4. We have a death god (Odin) a protection god (Thor) a fertility godess (Sun) and than? Another fertility god (Freyr)? Why? A god of war and justice (Tyr) makes more sense than a second fertility god
    5. Tyr – more ancient tiu / ziu is close to Zeus – according to the statement that germanics may have originated in Troja its very likely that Tyr is more ancient than freyr.

    At least that is my idea – what do you think of it?

  18. Pingback: Gerda and Queenship | Loki's Bruid

  19. Donald says:

    HI Maria,

    I know you spoke at the ARC Convention 2012 in Bath, UK, but I can’t find any DVDs or links to see the talk.
    By the way, I look forward to reading your book. I am waiting for an email from the publisher when another printing is done.

    Thanks for any help you can give.
    Donald in Tokyo, Japan
    PS. I know Henrik at Red Ice Radio has tried to get an interview with you. I think it would be a good way to get the message out about your book.
    Be blessed!

    • Maria Kvilhaug says:

      Thank you Donald. would gladly be interviewed by Red Ice Radio, but they never returned to me after their first request, when I said yes. :)

  20. sejdaren says:

    Har precis börjat kolla dina videor och kommer köpa boken nästa månad. Verkligen intressant än så länge och mer i linje med vad jag själv tänkt eller erfarit om våran mytologi. Tar du upp Tors fisketur efter midgårdsormen? Har haft mycket funderingar själv om den historien…känns ju nästan som Tor sökte efter nirvana om han vill fiska upp det som höll världen samman…symbolen för begäret …en orm som äter sig själv…den budistiska livscykeln med återfödsel osv

  21. Kari says:

    I love your site!!!

    Thank you for all of your hard work and academic scholarship on this subject. I specialized in Norse Mythology while in school and you have done something wonderful here by sharing your knowledge.

  22. Freyja Faraday says:

    The Oseberg Priestess Burial – A Viking Age Mystery

    Though I am flattered that you have used my picture at 01.57 I wish you had asked my permission before taking it. All my photos are copyrighted. http://www.freyjafaraday.com/media.php

  23. Joh says:

    Hello Maria!

    Thank you for your wonderful and informative site.

    If you find the time, could you credit the music from your video “The Death of Balder Part 1: Odin’s Ride to Hel”

    It is very beautiful and moving. I would love to know the name of the artist.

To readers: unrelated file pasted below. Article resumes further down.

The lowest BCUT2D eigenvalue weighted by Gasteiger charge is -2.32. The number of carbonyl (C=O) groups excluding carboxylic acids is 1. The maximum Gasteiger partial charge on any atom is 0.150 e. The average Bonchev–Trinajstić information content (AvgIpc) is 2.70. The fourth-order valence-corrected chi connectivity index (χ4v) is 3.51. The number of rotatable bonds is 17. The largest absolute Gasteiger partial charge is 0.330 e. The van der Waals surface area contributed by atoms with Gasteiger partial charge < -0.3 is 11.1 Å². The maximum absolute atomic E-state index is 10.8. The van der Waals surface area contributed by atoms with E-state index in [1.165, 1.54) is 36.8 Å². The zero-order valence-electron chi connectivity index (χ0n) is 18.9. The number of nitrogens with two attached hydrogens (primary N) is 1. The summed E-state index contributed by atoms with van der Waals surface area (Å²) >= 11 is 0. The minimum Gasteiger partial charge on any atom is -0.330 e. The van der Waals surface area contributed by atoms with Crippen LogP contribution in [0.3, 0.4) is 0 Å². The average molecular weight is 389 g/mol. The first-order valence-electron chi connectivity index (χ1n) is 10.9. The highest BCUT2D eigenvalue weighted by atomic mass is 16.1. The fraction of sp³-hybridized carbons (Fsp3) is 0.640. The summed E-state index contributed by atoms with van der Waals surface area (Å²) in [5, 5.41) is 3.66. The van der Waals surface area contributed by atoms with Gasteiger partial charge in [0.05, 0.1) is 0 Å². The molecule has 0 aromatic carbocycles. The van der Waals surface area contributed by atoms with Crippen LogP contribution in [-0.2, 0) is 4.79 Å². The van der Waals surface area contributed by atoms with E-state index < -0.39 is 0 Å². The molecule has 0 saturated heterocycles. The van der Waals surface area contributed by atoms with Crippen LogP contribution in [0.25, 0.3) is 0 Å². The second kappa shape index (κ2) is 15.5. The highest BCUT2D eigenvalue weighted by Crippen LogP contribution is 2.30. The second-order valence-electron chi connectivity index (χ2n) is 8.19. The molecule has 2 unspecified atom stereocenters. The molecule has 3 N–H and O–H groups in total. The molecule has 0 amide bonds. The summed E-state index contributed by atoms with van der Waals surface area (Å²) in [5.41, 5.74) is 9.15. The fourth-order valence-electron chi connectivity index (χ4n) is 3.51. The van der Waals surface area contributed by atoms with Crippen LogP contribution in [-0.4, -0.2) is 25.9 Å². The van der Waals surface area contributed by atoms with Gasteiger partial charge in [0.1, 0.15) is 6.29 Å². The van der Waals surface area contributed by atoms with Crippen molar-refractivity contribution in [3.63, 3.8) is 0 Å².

• Maria Kvilhaug says:

      Yes, the music is from a band that no longer exists, it was called Ehwas. It consisted of several musicians – some of whom are still active, you may find them on FB or something, like Kjell Braaten and Tor Egil Braaten, as well as my own brother Thomas Kvilhaug, and the members of “Skvalthr” (including the Braaten brothers, I think). I believe Kjell Braaten still has some CDs to sell, at least he had some when I met him this summer. I know my brother sold out a long time ago.

  24. Ashara says:

    I am immensely in awe of the expanse of knowledge you have presented here on your site. Your strong stance on freeing these stories is truly a gift. I agree with you entirely in relation to your belief in all of us being human and the soul being a critical component. Your soul shimmers and expounds with curiosity and luminosity. Thank you for following your path even when it gets really bumpy! This knowledge is empowering. ~A~

  25. sejdaren says:

    försökte beställa din bok… :( men ena sidan(bokförlaget) tillåter bara paypall vilket jag vägrar att använda. och amazon har inte din bok tillgänglig :(

    finns den någon annanstans att få tag på?

  26. kamilla says:

    hei maria, stor fan jeg og min kjære her hjemme i trondheim.
    jeg har vært interisert i vikinger og norønt siden jeg var vel en 7-8 år gammel og jeg lurte på om du har noen somhelst informasjon om bryllups ritualene til vikingene, eller hvordan ofringene til freia skjedde?..
    jeg og min kjære forlovede skal nemelig gifte oss sommeren 2015 og vil gjøre det i vikinger stil!
    grunnen til at jeg vil vite om ofringene til freia er fordi freia er en av mine favoritter og er ekstremt interisert i å vite slikt!
    og jeg skal kjøpe alt av dine bøker etter jeg får en stabil jobb, de som kommer og de som har kommet.
    jeg elsker at noen som deg er så flink til å forklare og vis menneskene en del av noens fortid.
    jeg gleder meg til å ha sett ferdig vær av dine youtube videor.
    klem kamilla

    • Maria Kvilhaug says:

      Hei Kamilla, jeg tror du bør ta kontakt med foreningen Forn Sed, de arrangerer bryllup, tror jeg! Eller vet jeg at søstra til en venn av meg som heter Kjell Braaten giftet seg på vikingvis, så du kan prøve ta kontalt med han via FB og høre om han vet hvem du bør henvende deg til! Mvh Maria

  27. Lee J Robinson says:

    Hello Maria Kvilhaug.
    I am sorry if this is a bother for you. I live in Australia and was wondering if you could point me in the right direction of someone who is willing to check a couple Old Norse translations for me. It is only four words all up that I want translated and I would be willing to pay for the time. This is for my first novel and is important to me. I would rather a professional help me so that I know it is right rather than just consult an internet Old Norse to English dictionary. I did email a university, but they did not get back to me. Hope to hear from you soon.

    Your friend
    Lee J Robinson

  28. Bo Lindgren says:

    Hej Maria,
    Mange tak for dit arbejde og denne webpage, som jeg først nu har opdaget.
    Jeg har altid følt, at der manglede en seriøs og forskning/formidling baseret portal omkring vores før-kristne tro, kultur og samfund. Selvom jeg naturligvis er et rationelt tænkende individ kan jeg i høj grad relatere til de værdier, der kan forbindes til denne tid.